Pastor Caleb Kaltenbach knows the debate over traditional Christian teaching and LGBTQ issues quite well, as both his mom and dad came out as gay and divorced when he was a toddler — and he was subsequently raised going to gay pride parades.
At first, he loathed Christianity. But something changed for Kaltenbach when he decided to attend a Bible study at his high school in an effort to try and debunk scriptural arguments, as he told “The Church Boys” podcast.
“I grew up in high school hating Christians, and so I decided that I wanted to attack Christianity,” he said. “Here [was] my plan, and it didn’t work out too well. I got invited to this Bible study by a friend … so I thought, ‘Okay, I’m going to go pretend to be a Christian, I’m going to learn about the Bible and I’m going to dismantle their arguments because no one should follow somebody like Jesus who hates people.”
Once he got into the Bible study, though, Kaltenbach said he was confronted with a shocking reality: Jesus isn’t the hateful person he had come to expect.
And that was stunning, considering how badly he said he saw some people who claimed to be Christians treating his mom, her partner and his father.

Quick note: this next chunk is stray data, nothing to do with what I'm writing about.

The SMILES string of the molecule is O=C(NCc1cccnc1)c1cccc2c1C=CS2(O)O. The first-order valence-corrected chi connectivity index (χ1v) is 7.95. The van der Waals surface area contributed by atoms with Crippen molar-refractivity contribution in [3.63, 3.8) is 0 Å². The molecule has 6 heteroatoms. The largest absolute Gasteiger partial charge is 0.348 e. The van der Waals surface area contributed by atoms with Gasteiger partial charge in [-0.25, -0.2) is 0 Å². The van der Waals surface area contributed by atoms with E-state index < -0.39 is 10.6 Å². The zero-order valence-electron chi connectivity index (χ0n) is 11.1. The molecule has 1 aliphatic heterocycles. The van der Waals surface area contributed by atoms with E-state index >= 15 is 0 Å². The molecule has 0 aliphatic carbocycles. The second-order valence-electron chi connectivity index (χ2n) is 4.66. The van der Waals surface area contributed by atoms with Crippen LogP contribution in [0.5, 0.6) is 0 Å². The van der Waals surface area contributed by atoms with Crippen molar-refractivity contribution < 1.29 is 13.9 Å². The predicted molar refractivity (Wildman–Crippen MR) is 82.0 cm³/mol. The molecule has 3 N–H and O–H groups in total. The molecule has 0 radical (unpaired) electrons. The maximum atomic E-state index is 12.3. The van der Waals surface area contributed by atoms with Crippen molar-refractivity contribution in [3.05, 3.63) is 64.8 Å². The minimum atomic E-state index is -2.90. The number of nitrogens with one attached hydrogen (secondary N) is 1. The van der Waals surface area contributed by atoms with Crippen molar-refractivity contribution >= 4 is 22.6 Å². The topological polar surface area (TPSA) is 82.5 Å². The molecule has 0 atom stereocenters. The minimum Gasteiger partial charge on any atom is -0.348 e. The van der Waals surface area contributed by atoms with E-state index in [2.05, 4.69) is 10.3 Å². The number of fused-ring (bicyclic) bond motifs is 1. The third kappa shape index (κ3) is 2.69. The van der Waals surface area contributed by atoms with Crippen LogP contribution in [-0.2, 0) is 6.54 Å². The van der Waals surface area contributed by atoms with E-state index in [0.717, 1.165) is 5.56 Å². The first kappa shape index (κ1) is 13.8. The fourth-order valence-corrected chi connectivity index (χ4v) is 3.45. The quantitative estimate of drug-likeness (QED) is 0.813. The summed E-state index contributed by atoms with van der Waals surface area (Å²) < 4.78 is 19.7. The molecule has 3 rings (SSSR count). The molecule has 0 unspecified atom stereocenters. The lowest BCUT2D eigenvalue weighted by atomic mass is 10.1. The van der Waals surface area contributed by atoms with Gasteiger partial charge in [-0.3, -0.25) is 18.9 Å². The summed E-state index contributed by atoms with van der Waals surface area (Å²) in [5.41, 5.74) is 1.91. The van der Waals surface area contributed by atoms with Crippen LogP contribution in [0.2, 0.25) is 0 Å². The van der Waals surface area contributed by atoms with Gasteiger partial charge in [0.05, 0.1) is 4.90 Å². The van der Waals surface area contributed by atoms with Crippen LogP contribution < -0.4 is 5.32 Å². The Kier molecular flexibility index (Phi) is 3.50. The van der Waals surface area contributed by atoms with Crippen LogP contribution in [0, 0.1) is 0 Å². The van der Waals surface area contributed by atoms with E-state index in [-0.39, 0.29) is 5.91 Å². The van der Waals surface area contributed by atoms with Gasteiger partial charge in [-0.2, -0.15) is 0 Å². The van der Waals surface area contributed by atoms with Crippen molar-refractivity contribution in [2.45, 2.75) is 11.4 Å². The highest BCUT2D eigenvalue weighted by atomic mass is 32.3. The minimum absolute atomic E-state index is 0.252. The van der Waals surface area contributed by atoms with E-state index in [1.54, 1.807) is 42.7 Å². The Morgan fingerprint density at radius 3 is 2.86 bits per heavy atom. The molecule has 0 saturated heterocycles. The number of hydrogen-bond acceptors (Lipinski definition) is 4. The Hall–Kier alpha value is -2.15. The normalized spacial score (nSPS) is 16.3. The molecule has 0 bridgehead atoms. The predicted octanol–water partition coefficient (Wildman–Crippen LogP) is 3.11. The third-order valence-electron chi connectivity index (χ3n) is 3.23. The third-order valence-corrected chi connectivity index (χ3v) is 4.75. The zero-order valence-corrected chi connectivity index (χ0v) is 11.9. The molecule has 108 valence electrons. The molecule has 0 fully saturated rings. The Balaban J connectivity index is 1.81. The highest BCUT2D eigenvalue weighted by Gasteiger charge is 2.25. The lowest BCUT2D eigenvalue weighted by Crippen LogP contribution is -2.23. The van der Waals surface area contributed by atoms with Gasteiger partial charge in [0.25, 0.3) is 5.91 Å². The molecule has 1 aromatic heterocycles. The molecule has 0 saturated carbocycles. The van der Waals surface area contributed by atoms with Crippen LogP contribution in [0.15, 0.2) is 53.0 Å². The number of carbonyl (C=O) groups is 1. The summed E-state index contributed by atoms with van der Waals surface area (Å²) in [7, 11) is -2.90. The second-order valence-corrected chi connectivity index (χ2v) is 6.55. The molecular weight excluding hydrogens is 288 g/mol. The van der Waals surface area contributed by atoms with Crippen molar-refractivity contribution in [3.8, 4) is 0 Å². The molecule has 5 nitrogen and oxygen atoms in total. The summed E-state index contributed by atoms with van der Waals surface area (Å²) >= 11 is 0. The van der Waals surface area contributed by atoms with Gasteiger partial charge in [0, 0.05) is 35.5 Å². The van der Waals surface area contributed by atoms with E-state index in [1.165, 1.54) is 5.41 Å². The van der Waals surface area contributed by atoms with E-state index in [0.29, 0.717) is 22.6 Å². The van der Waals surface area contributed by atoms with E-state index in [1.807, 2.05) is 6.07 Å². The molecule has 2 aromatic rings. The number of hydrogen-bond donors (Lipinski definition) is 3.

“Jesus definitely has standards that he calls us to for holy living, but as far as the way that I had seen people in my mom’s community treated, there was truth but no grace, love, compassion,” he told “The Church Boys.” “So, I just saw Jesus in a different light.”
In the end, Kaltenbach was so moved by the love he observed that something else pretty shocking happened: “I gave my life to the Lord.” Later, he became a pastor.
Listen to him describe all that — including his parents’ reaction to his conversion — at the 45:30-mark below:
Kaltenbach, who wrote a book on these topics called, “Messy Grace: How a Pastor with Gay Parents Learned to Love Others Without Sacrificing Conviction,” also recently appeared on Dallas Theological Seminary’s “The Table” podcast with Professor Darrell Bock, where he further addressed these issues — and offered some advice for Christians.
“I believe that we are called to accept everybody as an individual. That does not mean we approve of every life choice that somebody makes,” Kaltenbach said, according to The Christian Post. “Every Sunday, anybody should be able to walk through my church doors when I preach and attend our church. But I already know that I shake hands every Sunday with people that have made life choices that week that I wouldn’t approve of, but that doesn’t mean that I accept them any less.”
While many Christians work hard to understand culture before serving as missionaries and engaging nonbelievers, Kaltenbach said that this isn’t always the case with it comes to the LGBTQ community.
“They have to engage culture — not as a means to water down the gospel, but as a means to use culture as a vessel to share the gospel, to communicate it,” he said. “And I think that a lot of Christians are not, for one reason or another, willing to do that when it comes to certain people, including the LGBT community.”
In the end, despite Kaltenbach’s experiences, he believes that “God designed sexual intimacy to be expressed in the context of marriage between one man and one woman.”
(H/T: Christian Post)